~ Rupert Spira

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Freedom, I say, does not mean getting to do whatever one wishes. Nor does freedom have anything to do with so-called ‘free will’, which is a fantasy. Freedom arises with the understanding that in each moment what is, is, and cannot be different, including whatever ’myself’ sees, feels, thinks, or does. In the light of that understanding, while acceding outwardly to social conventions which require playing the role of chooser and decider, inwardly — within one’s private understanding — one may come clean and admit that the ‘myself’ who chooses is a fiction, a story I have learned to tell myself. In that admission one may find freedom — not the freedom to ‘choose’, but the freedom to be.”
~ Robert Saltzman (‘The Ten Thousand Things’)

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In Hinduism the very idea of free will is non-existent, so there is no word for it. Will is commitment, fixation, bondage. … You must be free first. To be free in the world you must be free of the world. Otherwise your past decides for you and your future. Between what had happened and what must happen you are caught. Call it destiny or karma, but never — freedom. First return to your true being and then act from the heart of love.” 
~ Nisargadatta Maharaj (‘I Am That’)

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Doing happens, and then you appropriate the doer-ship, but there is no doer-ship. Things happen. When you breathe, you don’t need to think that you’re a breather. When your heart beats, you don’t need to think that you’re a beater. When you’re digesting, you don’t need to think that you’re a digester. These things happen by themselves. The same way, thinking happens by itself; there is no thinker, there is only thinking. The thinker is a thought of other thoughts. So, there’s nothing to do actually means that there is no appropriation in life. Thus, you must give yourself to the fact that life is happening through you, but there is no need to pretend to be the doer. It’s not that there is nothing to do, it’s just that things happen by themselves.”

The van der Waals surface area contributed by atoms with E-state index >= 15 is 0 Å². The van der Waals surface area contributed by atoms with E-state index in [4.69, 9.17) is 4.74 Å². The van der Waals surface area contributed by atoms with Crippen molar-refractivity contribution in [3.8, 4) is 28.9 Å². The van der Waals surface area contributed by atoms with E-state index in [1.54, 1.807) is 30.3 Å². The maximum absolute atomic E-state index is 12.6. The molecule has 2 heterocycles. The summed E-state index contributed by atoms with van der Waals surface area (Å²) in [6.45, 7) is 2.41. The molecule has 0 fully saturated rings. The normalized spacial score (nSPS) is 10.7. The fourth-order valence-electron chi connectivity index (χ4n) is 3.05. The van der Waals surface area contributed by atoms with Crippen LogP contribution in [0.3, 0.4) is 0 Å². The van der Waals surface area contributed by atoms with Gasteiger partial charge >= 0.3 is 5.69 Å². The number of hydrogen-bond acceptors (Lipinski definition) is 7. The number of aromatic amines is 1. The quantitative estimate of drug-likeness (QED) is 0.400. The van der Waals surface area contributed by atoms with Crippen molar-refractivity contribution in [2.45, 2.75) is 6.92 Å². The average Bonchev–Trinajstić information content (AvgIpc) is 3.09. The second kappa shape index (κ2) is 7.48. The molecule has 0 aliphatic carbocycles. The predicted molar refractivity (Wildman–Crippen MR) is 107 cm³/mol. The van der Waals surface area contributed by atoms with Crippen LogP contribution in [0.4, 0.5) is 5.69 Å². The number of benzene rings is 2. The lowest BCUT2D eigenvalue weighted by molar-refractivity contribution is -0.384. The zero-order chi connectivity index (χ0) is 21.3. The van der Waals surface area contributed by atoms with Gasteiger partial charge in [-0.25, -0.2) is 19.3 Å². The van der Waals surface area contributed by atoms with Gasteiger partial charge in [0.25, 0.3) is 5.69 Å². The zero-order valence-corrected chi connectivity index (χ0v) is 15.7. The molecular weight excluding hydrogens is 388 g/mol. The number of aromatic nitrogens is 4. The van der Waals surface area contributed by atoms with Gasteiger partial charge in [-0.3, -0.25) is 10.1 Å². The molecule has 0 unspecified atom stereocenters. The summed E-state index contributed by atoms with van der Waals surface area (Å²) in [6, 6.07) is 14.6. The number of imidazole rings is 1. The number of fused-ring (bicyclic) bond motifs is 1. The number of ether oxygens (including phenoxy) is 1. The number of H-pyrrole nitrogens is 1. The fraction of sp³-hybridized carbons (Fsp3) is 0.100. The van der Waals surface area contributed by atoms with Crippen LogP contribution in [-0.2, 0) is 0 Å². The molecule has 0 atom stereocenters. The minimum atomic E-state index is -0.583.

~ Eric Baret (‘There is No Doer’ in Science & Nonduality)

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Bibliography:
– ‘Being Aware of Being Aware’, – by Rupert Spira – (Sahaja Publications)
– ‘I Am That‘ – by Sri Nisargadatta Maharaj – (Non-Duality Press)
– ‘The Ten Thousand Things’ – by Robert Saltzman – (Non-Duality Press)
– ‘Krishnamurti’s Notebook’ – by J. Krishnamurti – (Krishnamurti Publications of America, US)
– ‘Let the Moon Be Free: Conversations on Kashmiri Tantra’ – by Eric Baret (translation by Jeanric Meller) – (CreateSpace Independent Publishing Platform)

Websites:
Rupert Spira
J. Krishnamurti
Robert Saltzman
Nisargadatta Maharaj (Wikipedia)

Suggestions:
Fleeing to God (other pointers from the blog)
A Day at Brockwood Park (Homage to J. Krishnamurti)
Khetwadi Lane (Homage to Nisargadatta Maharaj)